How running improves your health
SCIENTIFIC research has proven that regular exercise (150 minutes per week, which is about 30 minutes, five times per week)— and running in particular—has health benefits that extend well beyond any pill a doctor could prescribe. Regular running can help prevent obesity, type 2 diabetes, heart disease, high blood pressure, stroke, some cancers, and a host of other unpleasant conditions. What’s more, scientists have shown that running also vastly improves the quality of your emotional and mental life. It even helps you live longer. Here’s how:
Running makes you happier.
Immediately after running, you experience “runner’s high”—that rush of feel-good hormones known as endocannabinoids. In a 2006 study published in Medicine & Science in Sports & Exercise, researchers found that even a single bout of exercise—30 minutes of walking on a treadmill—could instantly lift the mood of someone suffering from a major depressive order. And even on those days when you have to force yourself out the door, exercise still protects you against anxiety and depression, studies have shown.
Running helps you lose or maintain weight.
With regular exercise, the burning of calories in your body continues after you stop. Studies have shown that regular exercise boosts “afterburn”—that is, the number of calories you burn after exercise.
It’s long been known that running increases bone mass, and even helps prevent age-related bone loss. But chances are, you’ve had family, friends, and strangers warn you that “running is bad for your knees.” Well, science has proven that it’s not. In fact, studies show that running improves knee health, according to Boston University researcher David Felson in an interview with National Public Radio.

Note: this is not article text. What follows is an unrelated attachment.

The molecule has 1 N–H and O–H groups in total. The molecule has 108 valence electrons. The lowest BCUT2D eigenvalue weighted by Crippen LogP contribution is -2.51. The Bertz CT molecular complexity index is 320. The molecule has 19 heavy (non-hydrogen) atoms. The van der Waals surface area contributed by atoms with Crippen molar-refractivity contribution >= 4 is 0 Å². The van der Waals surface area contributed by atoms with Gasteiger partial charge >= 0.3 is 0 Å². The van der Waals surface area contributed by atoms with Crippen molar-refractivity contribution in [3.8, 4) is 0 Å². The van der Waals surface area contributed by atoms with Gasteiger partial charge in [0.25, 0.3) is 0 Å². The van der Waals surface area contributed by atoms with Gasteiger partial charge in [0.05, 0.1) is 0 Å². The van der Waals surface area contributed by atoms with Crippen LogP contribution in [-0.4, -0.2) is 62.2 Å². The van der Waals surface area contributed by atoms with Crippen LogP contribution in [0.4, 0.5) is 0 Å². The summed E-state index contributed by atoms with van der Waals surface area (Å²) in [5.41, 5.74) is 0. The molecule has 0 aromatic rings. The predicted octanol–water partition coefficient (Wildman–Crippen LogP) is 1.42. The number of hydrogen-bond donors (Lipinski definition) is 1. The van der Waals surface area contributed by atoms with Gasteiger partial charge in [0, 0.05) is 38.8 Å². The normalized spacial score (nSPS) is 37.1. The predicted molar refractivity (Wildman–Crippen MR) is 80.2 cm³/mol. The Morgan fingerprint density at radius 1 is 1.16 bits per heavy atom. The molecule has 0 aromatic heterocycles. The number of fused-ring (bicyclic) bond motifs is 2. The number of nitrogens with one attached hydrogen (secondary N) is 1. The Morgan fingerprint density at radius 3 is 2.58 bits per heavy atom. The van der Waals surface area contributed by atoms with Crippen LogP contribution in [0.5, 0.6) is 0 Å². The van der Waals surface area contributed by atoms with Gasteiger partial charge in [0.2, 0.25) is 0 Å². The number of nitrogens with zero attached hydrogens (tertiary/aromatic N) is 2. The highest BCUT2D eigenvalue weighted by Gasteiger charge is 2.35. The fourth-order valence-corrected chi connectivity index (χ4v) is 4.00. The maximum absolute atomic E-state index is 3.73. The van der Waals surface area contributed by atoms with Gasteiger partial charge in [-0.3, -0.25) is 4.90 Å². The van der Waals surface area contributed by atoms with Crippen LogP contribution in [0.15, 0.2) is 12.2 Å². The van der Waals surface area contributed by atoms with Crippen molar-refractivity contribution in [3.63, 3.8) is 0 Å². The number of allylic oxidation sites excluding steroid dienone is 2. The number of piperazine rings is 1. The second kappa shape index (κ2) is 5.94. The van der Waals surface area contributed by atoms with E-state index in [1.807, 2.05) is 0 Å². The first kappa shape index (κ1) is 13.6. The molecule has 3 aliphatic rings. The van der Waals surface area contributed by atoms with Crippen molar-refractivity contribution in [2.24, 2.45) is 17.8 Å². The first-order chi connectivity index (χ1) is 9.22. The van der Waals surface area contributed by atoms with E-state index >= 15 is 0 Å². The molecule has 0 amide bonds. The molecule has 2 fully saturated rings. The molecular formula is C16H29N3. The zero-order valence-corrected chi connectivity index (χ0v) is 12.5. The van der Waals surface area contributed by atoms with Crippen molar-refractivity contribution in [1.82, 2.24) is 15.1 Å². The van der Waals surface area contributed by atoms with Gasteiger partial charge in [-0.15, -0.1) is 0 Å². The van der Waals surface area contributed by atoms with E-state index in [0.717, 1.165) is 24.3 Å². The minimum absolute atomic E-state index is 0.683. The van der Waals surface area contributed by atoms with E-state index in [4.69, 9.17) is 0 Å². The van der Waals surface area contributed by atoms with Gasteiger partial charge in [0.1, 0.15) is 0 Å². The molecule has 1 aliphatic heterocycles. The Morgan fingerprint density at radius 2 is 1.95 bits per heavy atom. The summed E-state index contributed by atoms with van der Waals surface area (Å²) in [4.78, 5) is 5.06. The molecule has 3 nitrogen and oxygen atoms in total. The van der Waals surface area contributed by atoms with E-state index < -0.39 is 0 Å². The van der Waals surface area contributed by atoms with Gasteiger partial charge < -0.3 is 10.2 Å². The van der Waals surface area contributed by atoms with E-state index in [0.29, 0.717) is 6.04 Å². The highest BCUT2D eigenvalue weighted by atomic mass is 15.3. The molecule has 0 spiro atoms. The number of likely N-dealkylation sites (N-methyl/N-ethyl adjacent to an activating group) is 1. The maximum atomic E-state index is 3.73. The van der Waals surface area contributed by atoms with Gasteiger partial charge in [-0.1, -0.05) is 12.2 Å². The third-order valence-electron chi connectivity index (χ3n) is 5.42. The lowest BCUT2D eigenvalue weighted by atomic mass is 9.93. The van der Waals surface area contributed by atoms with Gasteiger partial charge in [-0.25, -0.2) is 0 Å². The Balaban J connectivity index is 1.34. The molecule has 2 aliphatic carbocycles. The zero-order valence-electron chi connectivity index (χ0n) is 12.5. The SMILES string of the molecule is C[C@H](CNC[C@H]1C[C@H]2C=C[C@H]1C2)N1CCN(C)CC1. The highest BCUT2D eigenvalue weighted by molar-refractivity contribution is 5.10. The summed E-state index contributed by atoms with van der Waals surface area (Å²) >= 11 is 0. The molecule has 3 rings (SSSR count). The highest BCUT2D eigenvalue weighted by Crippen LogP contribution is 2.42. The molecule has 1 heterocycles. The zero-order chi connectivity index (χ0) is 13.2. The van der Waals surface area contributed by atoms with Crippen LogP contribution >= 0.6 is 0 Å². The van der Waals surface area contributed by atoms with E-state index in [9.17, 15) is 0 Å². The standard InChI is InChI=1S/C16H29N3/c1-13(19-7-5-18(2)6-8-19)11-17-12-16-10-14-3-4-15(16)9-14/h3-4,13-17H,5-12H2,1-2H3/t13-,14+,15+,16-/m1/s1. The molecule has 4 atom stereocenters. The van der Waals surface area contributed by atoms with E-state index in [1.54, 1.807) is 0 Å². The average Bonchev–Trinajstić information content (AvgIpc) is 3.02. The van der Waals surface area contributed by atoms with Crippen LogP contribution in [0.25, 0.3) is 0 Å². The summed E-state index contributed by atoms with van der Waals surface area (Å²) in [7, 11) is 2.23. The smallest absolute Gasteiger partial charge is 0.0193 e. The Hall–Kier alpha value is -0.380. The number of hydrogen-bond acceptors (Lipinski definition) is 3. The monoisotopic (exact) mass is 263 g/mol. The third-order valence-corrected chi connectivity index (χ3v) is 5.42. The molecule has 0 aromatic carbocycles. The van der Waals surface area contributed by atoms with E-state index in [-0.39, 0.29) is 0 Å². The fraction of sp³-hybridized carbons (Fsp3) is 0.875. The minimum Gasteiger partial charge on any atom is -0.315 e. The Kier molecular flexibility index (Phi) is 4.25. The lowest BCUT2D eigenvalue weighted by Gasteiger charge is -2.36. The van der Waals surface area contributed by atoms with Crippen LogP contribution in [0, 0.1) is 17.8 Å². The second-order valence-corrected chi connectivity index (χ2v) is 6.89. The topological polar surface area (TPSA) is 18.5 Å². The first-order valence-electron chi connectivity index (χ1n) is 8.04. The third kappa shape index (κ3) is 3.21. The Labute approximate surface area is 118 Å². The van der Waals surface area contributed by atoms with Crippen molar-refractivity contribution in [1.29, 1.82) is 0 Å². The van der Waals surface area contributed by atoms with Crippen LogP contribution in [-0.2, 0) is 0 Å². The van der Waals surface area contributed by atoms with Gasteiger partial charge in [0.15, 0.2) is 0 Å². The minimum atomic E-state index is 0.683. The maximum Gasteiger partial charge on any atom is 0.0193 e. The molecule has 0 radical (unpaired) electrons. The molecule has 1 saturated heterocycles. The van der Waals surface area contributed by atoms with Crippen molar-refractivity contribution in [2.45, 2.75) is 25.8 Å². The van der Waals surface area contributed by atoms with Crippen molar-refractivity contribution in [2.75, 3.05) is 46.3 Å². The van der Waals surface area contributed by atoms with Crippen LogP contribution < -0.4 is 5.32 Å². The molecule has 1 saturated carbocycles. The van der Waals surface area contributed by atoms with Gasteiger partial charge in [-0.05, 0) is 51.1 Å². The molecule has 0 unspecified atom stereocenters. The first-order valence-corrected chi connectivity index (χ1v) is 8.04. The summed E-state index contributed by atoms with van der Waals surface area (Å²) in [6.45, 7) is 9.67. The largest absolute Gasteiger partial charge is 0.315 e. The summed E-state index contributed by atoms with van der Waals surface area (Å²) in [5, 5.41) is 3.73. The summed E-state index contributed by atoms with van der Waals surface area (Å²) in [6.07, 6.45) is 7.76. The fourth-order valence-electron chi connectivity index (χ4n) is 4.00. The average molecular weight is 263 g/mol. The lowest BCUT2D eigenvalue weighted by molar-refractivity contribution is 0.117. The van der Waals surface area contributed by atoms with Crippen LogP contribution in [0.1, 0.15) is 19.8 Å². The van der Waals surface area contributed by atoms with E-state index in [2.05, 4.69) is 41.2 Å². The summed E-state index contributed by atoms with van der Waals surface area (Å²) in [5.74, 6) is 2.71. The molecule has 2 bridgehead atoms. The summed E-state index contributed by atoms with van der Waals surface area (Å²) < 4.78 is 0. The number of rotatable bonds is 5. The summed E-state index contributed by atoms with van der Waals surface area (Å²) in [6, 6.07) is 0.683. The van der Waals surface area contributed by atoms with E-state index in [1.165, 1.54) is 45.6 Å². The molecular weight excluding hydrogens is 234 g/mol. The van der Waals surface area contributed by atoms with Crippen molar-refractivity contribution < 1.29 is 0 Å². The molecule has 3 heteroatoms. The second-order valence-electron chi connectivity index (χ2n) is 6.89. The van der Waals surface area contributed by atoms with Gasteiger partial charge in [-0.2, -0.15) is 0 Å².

“We know from many long-term studies that running doesn’t appear to cause much damage to the knees,” Felson said. “When we look at people with knee arthritis, we don’t find much of a previous history of running, and when we look at runners and follow them over time, we don’t find that their risk of developing osteoarthritis is any more than expected.”
Worried about senility? Working out regularly will help you stay mentally sharp. A 2012 study published in Psychonomic Bulletin & Review concluded that the evidence is insurmountable that regular exercise helps defeat age-related mental decline, particularly functions like task switching, selective attention, and working memory. Studies consistently found that fitter older adults scored better in mental tests than their unfit peers.
Reducing risk of cancer
Maybe running doesn’t cure cancer, but there’s plenty of proof that it helps prevent it. A vast review of 170 epidemiological studies in the Journal of Nutrition showed that regular exercise is associated with a lower risk of certain cancers. What’s more, if you already have cancer, running (with your doctor’s approval) can improve your quality of life while you’re undergoing chemotherapy.
Even if you meet just the minimum of amount of physical activity—(30 minutes, 5 times per week), you’ll live longer. Studies show that when different types of people started exercising, they lived longer. Smokers added 4.1 years to their lives; non-smokers gained three years. Even if you’re still smoking, you’ll get 2.6 more years. Cancer survivors extended their lives by 5.3 years.
*All materials are only for your information, and should not be construed as medical advice. Where necessary, appropriate professionals should be consulted